Chinese Commuters Encouraged to be “Civilized” (文明)

A volunteer holds up a placard instructing commuters to wait orderly

Whistles blow as volunteers wearing blue visors and carrying placards instruct commuters in Shanghai’s hectic People’s Square station to let passengers out of trains first before jostling their way in. Shanghai, considered the world’s most populated city proper (Source: Wikipedia), will further stretch its population capacity when the city is bombarded with visitors of the 2010 World Expo this May.

Overpopulation and lack of public awareness

The blue placards feature a picture of Haibao, the Expo mascot, saying: “Wait orderly. Come off, and then go on,” (有序等候,先下后上) an attempt to encourage citizens to be less brusque in their daily commute by waiting patiently and making lines. Though the overall intention of the campaign to create a more “harmonious” and “civilized” (和谐,文明) city may be well, commuters in Shanghai see their current condition as a result of overpopulation and the lack of public awareness.

 

Lining up in the subway is viewed as futile because many hasty commuters often cut the lines with little regard to courtesy – let alone posted rules. And those who do wait are often left behind.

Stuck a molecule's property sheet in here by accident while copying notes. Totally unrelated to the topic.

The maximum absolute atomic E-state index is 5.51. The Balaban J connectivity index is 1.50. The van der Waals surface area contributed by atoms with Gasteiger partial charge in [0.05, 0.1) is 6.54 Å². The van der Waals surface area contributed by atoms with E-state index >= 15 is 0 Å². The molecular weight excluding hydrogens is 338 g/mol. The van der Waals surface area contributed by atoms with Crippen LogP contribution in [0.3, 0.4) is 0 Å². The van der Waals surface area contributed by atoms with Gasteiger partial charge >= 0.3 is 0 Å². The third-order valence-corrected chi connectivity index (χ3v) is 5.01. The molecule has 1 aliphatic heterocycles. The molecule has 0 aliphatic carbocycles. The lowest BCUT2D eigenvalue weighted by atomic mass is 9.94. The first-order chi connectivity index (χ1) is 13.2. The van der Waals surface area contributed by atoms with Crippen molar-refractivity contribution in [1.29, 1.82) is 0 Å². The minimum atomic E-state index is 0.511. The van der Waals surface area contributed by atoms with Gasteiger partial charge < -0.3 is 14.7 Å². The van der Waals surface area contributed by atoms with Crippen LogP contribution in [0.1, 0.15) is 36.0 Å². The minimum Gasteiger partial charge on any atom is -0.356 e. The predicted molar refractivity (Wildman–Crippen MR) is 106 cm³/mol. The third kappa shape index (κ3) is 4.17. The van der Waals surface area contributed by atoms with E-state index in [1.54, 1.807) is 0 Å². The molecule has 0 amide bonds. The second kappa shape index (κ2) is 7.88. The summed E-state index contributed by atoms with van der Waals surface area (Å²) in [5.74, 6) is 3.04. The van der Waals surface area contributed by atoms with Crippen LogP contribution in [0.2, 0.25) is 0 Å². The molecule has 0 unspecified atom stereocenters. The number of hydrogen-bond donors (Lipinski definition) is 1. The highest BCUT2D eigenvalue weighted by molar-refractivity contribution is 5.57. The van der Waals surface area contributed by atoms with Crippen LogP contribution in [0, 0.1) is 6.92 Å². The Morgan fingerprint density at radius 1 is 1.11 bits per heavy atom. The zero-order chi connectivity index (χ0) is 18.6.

A volunteer shows his placard saying: “Wait orderly. Come off, and then go on.” (有序等候,先下后上)

“I don’t like cutting the line,” commented a woman commuter, “so every time I take public transit or the subway I won’t get a seat. I personally think that this has nothing to do with being civilized. It is merely a matter of habit.”

Tuning out old habits

Habit or not, if you have ever had to change trains at People’s Square station during rush hour, the shear volume of bodies in transit is enough to send even the most daring into claustrophobic sweats. Every morning, three packed escalators in the center of the station stream columns of people in both directions rushing towards the already packed trains. Before the public campaign commenced, people would congregate around the door, and at the first sign of it opening, push through passengers attempting to alight. Now, with whistles blaring, commuters are methodically being tuned to embrace the idea of waiting and lining up.

Once inside the train, however, there is barely any room to move and – further more – a rarity to even get close to a seat. During peak traffic, the amounts of people pressed against me make it impossible to even lift my arm to check the time.

People are encouraged to line up for the escalator, a big change from prior behavior

Shanghai prepares itself

In the advent of the Shanghai Expo, the Shanghai Metro plans to open five new subway lines. It is a monolithic undertaking done with the hope that the edition of new lines will diminish traffic congestion and compel people to act more courteously when the spotlight comes to Shanghai this May. Many stations are already fitted with glass barriers to prevent people from being pushed off of crowded platforms, and more are planned to be installed.

The lines may be built, and the instructions lain out, but will it be enough to make commuters more courteous?

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